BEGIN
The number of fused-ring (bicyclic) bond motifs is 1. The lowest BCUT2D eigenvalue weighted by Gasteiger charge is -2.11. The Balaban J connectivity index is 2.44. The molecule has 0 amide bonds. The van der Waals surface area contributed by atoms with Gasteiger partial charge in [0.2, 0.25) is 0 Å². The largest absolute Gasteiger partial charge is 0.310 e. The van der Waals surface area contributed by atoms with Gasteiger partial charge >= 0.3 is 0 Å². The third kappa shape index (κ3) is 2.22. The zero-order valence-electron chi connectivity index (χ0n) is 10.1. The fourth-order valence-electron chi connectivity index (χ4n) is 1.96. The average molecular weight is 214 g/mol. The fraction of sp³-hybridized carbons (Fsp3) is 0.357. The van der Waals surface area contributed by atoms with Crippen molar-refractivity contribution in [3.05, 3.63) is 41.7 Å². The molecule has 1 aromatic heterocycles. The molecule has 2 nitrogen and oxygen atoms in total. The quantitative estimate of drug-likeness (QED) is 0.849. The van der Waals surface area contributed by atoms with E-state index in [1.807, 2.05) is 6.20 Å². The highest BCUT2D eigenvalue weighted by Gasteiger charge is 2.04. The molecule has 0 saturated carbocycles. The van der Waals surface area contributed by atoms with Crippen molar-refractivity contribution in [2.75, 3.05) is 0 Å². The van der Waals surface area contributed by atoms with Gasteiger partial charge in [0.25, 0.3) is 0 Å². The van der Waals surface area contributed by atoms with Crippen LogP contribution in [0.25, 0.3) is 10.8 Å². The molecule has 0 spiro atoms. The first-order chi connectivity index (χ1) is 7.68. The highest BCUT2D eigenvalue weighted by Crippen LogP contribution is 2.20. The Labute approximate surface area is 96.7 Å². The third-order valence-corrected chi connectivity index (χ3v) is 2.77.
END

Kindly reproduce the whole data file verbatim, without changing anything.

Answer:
The number of fused-ring (bicyclic) bond motifs is 1. The lowest BCUT2D eigenvalue weighted by Gasteiger charge is -2.11. The Balaban J connectivity index is 2.44. The molecule has 0 amide bonds. The van der Waals surface area contributed by atoms with Gasteiger partial charge in [0.2, 0.25) is 0 Å². The largest absolute Gasteiger partial charge is 0.310 e. The van der Waals surface area contributed by atoms with Gasteiger partial charge >= 0.3 is 0 Å². The third kappa shape index (κ3) is 2.22. The zero-order valence-electron chi connectivity index (χ0n) is 10.1. The fourth-order valence-electron chi connectivity index (χ4n) is 1.96. The average molecular weight is 214 g/mol. The fraction of sp³-hybridized carbons (Fsp3) is 0.357. The van der Waals surface area contributed by atoms with Crippen molar-refractivity contribution in [3.05, 3.63) is 41.7 Å². The molecule has 1 aromatic heterocycles. The molecule has 2 nitrogen and oxygen atoms in total. The quantitative estimate of drug-likeness (QED) is 0.849. The van der Waals surface area contributed by atoms with E-state index in [1.807, 2.05) is 6.20 Å². The highest BCUT2D eigenvalue weighted by Gasteiger charge is 2.04. The molecule has 0 saturated carbocycles. The van der Waals surface area contributed by atoms with Crippen molar-refractivity contribution in [2.75, 3.05) is 0 Å². The van der Waals surface area contributed by atoms with Gasteiger partial charge in [0.25, 0.3) is 0 Å². The van der Waals surface area contributed by atoms with Crippen LogP contribution in [0.25, 0.3) is 10.8 Å². The molecule has 0 spiro atoms. The first-order chi connectivity index (χ1) is 7.68. The highest BCUT2D eigenvalue weighted by Crippen LogP contribution is 2.20. The Labute approximate surface area is 96.7 Å². The third-order valence-corrected chi connectivity index (χ3v) is 2.77.